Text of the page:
Meanwhile, leading figures in the US Senate, including Democratic Minority Leader Chuck Schumer, have claimed, however implausibly, that they knew nothing about the approximately 1,000 US special operations troops deployed in Niger and on its borders.
Trump himself provided an entirely credible claim of his own ignorance as to what is happening in Africa. Asked by reporters on the White House lawn whether he had authorized the mission in Niger, he said he had not, declaring idiotically: “I have generals that are great generals. These are great fighters; these are warriors. I gave them authority to do what’s right so that we win.”
Even as top politicians say they do not know what is going on and the public has been kept completely in the dark about US troops fighting in Africa—not to mention why they are there—the Pentagon is setting US policy. It is orchestrating a steady drumbeat to exploit the October 4 incident in Niger to push for a qualitative escalation of the US intervention.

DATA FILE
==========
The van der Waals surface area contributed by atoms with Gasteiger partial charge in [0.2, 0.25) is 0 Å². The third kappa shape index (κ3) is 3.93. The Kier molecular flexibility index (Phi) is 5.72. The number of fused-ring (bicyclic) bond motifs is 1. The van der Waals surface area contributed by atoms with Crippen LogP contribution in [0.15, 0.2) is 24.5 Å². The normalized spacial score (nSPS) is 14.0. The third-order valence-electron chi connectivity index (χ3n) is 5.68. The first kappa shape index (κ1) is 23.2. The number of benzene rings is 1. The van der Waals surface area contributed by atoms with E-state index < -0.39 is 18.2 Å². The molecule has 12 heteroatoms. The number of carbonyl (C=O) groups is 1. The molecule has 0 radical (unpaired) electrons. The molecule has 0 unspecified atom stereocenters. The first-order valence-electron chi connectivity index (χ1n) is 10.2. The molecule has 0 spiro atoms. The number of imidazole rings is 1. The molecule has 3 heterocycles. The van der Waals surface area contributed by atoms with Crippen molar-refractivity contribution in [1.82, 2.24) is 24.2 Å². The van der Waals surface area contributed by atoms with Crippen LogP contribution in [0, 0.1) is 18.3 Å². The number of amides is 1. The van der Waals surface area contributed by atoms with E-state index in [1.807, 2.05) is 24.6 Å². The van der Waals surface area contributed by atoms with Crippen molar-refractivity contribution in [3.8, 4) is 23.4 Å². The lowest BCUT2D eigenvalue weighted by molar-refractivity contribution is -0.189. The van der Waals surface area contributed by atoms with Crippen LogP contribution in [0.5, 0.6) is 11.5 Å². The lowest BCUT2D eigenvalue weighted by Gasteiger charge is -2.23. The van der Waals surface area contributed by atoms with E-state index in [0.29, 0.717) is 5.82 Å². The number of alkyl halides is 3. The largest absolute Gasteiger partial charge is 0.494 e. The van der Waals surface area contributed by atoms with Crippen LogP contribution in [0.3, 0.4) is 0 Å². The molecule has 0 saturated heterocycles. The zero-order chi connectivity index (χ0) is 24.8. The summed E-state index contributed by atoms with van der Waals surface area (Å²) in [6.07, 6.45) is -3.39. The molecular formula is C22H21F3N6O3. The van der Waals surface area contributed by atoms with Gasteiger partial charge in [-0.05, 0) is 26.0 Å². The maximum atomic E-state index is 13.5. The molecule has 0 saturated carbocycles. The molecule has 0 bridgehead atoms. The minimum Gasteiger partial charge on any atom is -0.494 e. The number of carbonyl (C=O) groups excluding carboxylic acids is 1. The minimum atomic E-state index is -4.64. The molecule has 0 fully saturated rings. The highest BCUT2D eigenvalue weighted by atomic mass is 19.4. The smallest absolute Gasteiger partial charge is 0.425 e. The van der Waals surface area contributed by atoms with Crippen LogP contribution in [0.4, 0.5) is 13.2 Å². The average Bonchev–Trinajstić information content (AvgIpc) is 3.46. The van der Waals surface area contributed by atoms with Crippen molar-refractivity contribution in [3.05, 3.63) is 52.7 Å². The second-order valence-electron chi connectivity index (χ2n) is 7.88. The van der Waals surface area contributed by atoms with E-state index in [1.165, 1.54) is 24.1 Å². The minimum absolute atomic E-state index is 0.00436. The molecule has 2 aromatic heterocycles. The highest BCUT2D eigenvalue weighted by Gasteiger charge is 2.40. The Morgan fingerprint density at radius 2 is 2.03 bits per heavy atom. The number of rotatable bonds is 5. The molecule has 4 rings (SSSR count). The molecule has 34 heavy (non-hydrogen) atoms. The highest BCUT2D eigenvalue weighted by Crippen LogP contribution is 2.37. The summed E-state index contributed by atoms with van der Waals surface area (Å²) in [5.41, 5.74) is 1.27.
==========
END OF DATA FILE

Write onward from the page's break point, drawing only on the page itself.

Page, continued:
This was reflected in a USA Today story Thursday that was evidently planted by its principal sources, unnamed Pentagon officials, who argued that “US counterterrorism efforts are likely to focus more on Africa now that the so-called Islamic State has been ousted from its de facto capital of Raqqa, Syria.”
This same message was echoed by members of the Senate Armed Services Committee Thursday following a closed-door briefing by the US military brass. Both Republican and Democratic senators emerged from the meeting talking about the “rising terrorist threat” in Africa and the need to provide the US military there with “more resources.”